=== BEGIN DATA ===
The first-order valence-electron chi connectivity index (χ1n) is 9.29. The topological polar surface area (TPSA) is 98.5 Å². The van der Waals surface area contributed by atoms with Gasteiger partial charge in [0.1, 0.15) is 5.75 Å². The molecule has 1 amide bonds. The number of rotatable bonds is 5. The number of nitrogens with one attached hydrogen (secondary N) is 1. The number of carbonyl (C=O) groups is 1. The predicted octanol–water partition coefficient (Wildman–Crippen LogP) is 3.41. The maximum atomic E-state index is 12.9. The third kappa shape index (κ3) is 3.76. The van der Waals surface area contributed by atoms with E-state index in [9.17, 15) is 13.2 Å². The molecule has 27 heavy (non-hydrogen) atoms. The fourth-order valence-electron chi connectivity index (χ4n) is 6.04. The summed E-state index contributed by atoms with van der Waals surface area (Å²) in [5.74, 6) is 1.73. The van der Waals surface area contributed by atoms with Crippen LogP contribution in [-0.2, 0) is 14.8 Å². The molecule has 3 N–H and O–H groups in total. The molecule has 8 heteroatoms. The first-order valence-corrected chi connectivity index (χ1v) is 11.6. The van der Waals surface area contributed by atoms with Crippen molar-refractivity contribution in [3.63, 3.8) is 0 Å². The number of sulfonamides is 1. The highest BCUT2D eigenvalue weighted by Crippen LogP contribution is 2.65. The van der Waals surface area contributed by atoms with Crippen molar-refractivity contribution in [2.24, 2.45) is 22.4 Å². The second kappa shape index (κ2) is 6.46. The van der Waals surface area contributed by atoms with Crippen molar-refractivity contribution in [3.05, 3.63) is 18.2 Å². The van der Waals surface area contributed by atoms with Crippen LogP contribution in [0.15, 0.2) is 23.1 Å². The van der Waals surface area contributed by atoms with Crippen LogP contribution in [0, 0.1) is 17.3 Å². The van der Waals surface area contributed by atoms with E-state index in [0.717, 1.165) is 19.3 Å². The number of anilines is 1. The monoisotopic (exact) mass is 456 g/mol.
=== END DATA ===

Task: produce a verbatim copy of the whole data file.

The first-order valence-electron chi connectivity index (χ1n) is 9.29. The topological polar surface area (TPSA) is 98.5 Å². The van der Waals surface area contributed by atoms with Gasteiger partial charge in [0.1, 0.15) is 5.75 Å². The molecule has 1 amide bonds. The number of rotatable bonds is 5. The number of nitrogens with one attached hydrogen (secondary N) is 1. The number of carbonyl (C=O) groups is 1. The predicted octanol–water partition coefficient (Wildman–Crippen LogP) is 3.41. The maximum atomic E-state index is 12.9. The third kappa shape index (κ3) is 3.76. The van der Waals surface area contributed by atoms with E-state index in [9.17, 15) is 13.2 Å². The molecule has 27 heavy (non-hydrogen) atoms. The fourth-order valence-electron chi connectivity index (χ4n) is 6.04. The summed E-state index contributed by atoms with van der Waals surface area (Å²) in [5.74, 6) is 1.73. The van der Waals surface area contributed by atoms with Crippen LogP contribution in [-0.2, 0) is 14.8 Å². The molecule has 3 N–H and O–H groups in total. The molecule has 8 heteroatoms. The first-order valence-corrected chi connectivity index (χ1v) is 11.6. The van der Waals surface area contributed by atoms with Crippen molar-refractivity contribution in [3.63, 3.8) is 0 Å². The number of sulfonamides is 1. The highest BCUT2D eigenvalue weighted by Crippen LogP contribution is 2.65. The van der Waals surface area contributed by atoms with Crippen molar-refractivity contribution in [2.24, 2.45) is 22.4 Å². The second kappa shape index (κ2) is 6.46. The van der Waals surface area contributed by atoms with Crippen molar-refractivity contribution in [3.05, 3.63) is 18.2 Å². The van der Waals surface area contributed by atoms with Crippen LogP contribution in [0.15, 0.2) is 23.1 Å². The van der Waals surface area contributed by atoms with Crippen LogP contribution in [0, 0.1) is 17.3 Å². The van der Waals surface area contributed by atoms with E-state index in [0.717, 1.165) is 19.3 Å². The number of anilines is 1. The monoisotopic (exact) mass is 456 g/mol.